The HIV Generation Gap

Generation Gap

New research shows that one in four young, sexually active gay or bisexual men have never been tested for HIV. The study, conducted by the Williams Institute at the University of California, Los Angeles School of Law, also found that only 4 percent of sexually active gay and bi men in the United States use PrEP, a prevention strategy that when practiced makes it virtually impossible to contract HIV.

“Our findings suggest that health education efforts are not adequately reaching sizable groups of men at risk for HIV,” said the study’s principal investigator, Dr. Ilan H. Meyer. “It is alarming that high-risk populations of men who are sexually active with same-sex partners are not being tested or taking advantage of treatment advances to prevent the spread of HIV.”

Researchers looked at gay and bisexual men from three age groups — young (18-25 years old), middle-aged (34-41), and older (52-59) — and found that only 4 percent overall used PrEP. Those who had visited an LGBTQ health clinic and searched online for LGBTQ resources were associated with greater likelihood of PrEP use.

Only about half (52 percent) of young, sexually active gay and bi men were even familiar with PrEP as an HIV-prevention method, compared with 79 percent of men ages 34 to 41. Bisexual and non-urban men were less familiar with PrEP compared with gay-identified and urban men.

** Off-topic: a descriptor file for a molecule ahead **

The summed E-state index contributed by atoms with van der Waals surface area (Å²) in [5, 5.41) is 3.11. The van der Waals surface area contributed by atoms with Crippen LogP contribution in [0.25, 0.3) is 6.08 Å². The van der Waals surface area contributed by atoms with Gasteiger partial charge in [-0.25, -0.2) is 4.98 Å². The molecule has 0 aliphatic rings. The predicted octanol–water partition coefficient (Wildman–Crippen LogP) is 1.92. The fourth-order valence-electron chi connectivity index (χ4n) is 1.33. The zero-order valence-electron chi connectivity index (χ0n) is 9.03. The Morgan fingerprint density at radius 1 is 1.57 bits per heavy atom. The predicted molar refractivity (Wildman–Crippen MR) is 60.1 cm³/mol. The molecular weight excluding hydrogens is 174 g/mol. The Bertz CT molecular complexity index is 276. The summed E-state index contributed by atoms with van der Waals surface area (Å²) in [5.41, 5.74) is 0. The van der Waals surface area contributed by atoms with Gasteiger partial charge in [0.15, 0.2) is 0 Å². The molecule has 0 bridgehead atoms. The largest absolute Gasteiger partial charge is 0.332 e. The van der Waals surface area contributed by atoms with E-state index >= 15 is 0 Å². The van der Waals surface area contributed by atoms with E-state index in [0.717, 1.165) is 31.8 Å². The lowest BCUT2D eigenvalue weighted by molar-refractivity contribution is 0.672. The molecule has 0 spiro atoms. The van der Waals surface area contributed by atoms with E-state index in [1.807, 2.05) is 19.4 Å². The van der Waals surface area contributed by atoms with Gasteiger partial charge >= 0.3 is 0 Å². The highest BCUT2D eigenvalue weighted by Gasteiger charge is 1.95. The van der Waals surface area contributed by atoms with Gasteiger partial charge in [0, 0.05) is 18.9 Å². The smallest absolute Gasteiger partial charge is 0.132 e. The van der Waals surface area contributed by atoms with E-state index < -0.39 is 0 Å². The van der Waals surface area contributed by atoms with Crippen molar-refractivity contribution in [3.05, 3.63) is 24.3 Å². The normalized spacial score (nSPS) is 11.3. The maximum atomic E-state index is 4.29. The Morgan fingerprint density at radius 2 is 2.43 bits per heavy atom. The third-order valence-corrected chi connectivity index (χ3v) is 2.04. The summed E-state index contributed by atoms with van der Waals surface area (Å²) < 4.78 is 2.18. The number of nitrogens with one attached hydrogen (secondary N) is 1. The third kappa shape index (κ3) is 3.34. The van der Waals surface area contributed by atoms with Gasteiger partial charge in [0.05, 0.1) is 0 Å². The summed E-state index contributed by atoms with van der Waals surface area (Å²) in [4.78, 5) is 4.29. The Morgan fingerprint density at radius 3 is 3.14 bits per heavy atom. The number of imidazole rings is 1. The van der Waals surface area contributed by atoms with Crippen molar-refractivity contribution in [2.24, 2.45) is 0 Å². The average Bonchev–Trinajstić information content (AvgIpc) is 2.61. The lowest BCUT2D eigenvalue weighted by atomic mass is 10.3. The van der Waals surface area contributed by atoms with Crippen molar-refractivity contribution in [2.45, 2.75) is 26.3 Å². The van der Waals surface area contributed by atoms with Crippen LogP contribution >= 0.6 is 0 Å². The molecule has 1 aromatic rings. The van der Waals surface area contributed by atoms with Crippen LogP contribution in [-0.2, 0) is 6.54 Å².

Another alarming finding was that one quarter (25 percent) of young gay and bisexual men had never been tested for HIV, compared to approximately 8 percent of middle-aged and older groups of men combined. Furthermore, black gay and bisexual men were more likely than white men to get tested, which may reflect recent community efforts targeting them.

“The extremely low rate of PrEP use, while not surprising given barriers to access in various parts of the country, is disappointing,” says lead author Dr. Phillip L. Hammack. “I worry especially about younger men who didn’t grow up with the concerns of HIV that men of older generations did. The low rate of HIV testing probably reflects a degree of complacency and cultural amnesia about AIDS.” 

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